Us dog lovers know it’s normal for our furry friends to shed hair and sometimes a lot of it!
But if your dog is developing bald spots or their hair is becoming thin, it can be a sign of an underlying problem.
Alopecia is fur loss or absence from a part of the body where it should be present
Hair can either fail to grow at a normal rate or be falling out more quickly than it can grow back. It is a symptom of an underlying problem.
There are many possible reasons for abnormal hair loss. Skin allergies, parasites such as fleas and mites, and hormonal problems are some of the common causes.
It is usually treatable and rarely permanent.
Normal hair shedding (and the amount of hair you need to hoover up!) is based on the natural growth cycles of the hair in the follicles which can vary depending on breed, age, hormones and the time of year. Once a hair grows it stays in the follicle until a new hair grows to replace it. The old hair is then shed and the cycle repeats itself.
Anything that damages, infects or inflames the hair follicle can affect new hairs growing. If your dog is itchy they may damage the skin or break/pull out hairs with all the scratching and chewing.
Here are some of the more common causes of hair loss:
Parasites such as fleas and the demodex mite
Ringworm (a fungal skin infection)
Hormonal conditions such as hypothyroidism (an underactive thyroid) or Cushing’s disease (excessive cortisol)
Seasonal flank alopecia - some dogs experience hair loss on the sides of their chest or abdomen at a certain time of the year (usually when day length is shortest), this sometimes regrows at other times of year and can happen in cycles. It is not uncomfortable or itchy.
Poor diet and nutrition
Contact alopecia when something rubs and shortens or removes fur for example around collars or on elbows.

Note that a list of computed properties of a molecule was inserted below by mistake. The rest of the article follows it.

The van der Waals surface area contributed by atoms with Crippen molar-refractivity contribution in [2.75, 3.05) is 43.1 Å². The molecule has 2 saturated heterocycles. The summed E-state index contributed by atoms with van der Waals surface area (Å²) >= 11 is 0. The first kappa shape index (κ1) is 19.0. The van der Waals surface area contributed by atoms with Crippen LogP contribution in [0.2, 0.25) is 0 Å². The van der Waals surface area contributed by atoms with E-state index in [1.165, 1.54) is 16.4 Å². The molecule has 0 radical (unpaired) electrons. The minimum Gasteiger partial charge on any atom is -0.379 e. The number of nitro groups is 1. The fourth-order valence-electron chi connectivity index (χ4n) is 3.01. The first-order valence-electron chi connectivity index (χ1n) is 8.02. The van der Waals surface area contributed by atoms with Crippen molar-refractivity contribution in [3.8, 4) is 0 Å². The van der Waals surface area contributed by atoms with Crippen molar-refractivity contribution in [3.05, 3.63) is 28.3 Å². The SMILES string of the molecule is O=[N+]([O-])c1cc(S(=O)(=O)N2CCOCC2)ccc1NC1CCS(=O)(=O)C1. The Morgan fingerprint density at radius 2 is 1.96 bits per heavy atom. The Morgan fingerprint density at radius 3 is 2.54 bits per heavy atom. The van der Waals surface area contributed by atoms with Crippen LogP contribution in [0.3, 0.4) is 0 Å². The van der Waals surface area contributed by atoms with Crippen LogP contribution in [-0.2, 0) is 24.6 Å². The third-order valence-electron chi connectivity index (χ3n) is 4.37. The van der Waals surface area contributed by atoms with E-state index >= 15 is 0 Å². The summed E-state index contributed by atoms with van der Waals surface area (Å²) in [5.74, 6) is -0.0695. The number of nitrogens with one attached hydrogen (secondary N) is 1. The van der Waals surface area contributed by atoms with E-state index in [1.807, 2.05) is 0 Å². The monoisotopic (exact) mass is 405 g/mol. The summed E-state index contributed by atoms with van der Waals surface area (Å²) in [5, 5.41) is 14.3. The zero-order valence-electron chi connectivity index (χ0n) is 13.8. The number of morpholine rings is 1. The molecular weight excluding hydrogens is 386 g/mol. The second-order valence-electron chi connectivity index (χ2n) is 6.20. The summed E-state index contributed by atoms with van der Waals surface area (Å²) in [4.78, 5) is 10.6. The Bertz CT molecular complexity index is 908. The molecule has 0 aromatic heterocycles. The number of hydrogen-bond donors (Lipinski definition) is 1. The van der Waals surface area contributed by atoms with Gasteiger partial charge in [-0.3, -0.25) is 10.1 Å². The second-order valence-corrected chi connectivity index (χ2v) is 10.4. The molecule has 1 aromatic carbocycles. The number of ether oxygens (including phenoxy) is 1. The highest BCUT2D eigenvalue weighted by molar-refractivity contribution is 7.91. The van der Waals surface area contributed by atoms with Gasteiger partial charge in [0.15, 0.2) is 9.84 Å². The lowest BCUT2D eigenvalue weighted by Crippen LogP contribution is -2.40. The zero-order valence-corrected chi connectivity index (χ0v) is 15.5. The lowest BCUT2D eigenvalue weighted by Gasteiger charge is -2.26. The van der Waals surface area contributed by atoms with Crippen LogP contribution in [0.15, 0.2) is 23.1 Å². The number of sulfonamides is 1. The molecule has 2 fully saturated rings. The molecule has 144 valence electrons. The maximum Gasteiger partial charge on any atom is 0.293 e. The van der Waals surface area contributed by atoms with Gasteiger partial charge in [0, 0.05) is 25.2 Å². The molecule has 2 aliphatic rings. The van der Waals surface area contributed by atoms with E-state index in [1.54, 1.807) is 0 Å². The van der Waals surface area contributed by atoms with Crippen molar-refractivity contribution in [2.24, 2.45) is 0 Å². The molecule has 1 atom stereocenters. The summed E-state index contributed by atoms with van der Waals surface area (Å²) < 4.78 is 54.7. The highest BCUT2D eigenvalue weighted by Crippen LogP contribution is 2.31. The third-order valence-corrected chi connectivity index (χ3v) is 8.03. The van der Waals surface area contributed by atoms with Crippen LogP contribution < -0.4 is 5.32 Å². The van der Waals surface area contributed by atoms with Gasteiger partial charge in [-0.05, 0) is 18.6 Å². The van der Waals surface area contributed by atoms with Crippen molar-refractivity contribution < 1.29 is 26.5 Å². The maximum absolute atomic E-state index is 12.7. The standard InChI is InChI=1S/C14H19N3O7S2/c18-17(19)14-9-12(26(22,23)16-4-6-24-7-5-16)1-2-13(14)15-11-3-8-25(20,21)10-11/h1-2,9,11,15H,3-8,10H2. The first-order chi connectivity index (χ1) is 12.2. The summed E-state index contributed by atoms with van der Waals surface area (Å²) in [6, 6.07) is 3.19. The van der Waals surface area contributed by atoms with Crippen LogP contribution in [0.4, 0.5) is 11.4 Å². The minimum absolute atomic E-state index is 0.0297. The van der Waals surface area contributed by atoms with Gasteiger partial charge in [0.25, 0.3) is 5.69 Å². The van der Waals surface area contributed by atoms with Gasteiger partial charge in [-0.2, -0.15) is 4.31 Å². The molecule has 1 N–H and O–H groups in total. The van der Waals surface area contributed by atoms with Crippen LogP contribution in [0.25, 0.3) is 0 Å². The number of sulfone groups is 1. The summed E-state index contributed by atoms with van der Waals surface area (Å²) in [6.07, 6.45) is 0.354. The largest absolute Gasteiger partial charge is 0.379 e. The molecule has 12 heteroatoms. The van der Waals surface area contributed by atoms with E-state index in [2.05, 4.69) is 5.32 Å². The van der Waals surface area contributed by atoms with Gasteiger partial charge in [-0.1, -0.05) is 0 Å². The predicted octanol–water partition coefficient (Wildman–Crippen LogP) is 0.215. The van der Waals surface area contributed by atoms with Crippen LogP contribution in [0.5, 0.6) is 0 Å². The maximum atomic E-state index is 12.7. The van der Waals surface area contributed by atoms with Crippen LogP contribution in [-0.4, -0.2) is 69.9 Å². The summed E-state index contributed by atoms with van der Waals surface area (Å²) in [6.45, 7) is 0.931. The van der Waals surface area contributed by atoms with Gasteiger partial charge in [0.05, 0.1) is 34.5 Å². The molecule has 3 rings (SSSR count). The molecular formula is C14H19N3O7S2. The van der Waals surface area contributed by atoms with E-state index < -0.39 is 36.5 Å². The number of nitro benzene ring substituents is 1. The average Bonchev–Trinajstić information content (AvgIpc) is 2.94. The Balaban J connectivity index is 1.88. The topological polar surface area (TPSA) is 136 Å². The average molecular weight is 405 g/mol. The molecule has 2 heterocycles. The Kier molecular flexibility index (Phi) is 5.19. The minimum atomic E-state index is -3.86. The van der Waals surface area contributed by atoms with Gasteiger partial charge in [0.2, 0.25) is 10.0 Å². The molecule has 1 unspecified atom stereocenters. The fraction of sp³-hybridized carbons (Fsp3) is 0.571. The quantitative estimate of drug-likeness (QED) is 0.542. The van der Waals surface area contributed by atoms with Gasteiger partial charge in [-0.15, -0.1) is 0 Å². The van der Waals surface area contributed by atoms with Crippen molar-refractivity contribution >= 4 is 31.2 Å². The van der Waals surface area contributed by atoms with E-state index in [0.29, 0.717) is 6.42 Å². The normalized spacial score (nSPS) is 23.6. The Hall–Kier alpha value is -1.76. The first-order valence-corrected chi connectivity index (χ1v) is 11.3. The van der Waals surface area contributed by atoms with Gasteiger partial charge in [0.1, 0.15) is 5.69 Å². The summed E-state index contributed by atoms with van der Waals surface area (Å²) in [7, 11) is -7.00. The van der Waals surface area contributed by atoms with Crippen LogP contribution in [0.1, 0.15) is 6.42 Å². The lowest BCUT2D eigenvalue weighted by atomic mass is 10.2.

Wounds and scars - hair loss can sometimes be permanent around deep wounds or scars.
Genetics - some breeds have been bred to have no hair such as the Chinese Crested or Mexican Hairless dogs. Others such as Dobermans, Daschunds, Greyhounds and Whippets sometimes suffer from ‘pattern baldness’ on the outer ear, chest, back, thigh or lower neck. This is only a cosmetic issue.
Diagnosing the reason for your dog’s hair loss
Your vet will look at where your dog’s hair is thin or bald, their age and breed and how long the problem has been going on for. It is also important to note whether they are itchy, as well as having a good look at any changes to the skin such as scabs, dandruff, spots. These may give more clues as to the cause.
Your vet is likely to advise some tests. Depending on your dog’s individual signs these may include:
Using a swab or by using some clear tape a small sample for the skin surface may be taken and put into a microscope slide and examined to look at the cells that are there and any bacteria or yeasts (cytology).
A deeper sample may be taken called a ‘skin scrape’ which involves using a scalpel blade to gently scrape hairless areas of skin. This is not as scary as it sounds and causes very little discomfort! This is to look for mites, mainly demodex mites that live in the hair follicles.
If ringworm is suspected some hairs may be plucked and put onto a special culture medium (a substance that is used to grow microorganisms ) or sent to a special lab instead.
Investigation into suspected skin allergies may be needed if your dog is itchy (see food allergy/atopy articles)
Blood testing and other more specific diagnostic tests may be undertaken if an illness like an underactive thyroid is suspected.
It is important to contact your vet if you suspect your dog may be losing their fur. Treatment depends on what is identified as the underlying cause. The good news is the majority of dogs with alopecia can be treated and their hair follicles will recover allowing a healthy coat to re-grow.
The vets at MyDogDoc are happy to answer any questions you have about your dog’s fur - see you in a consult soon!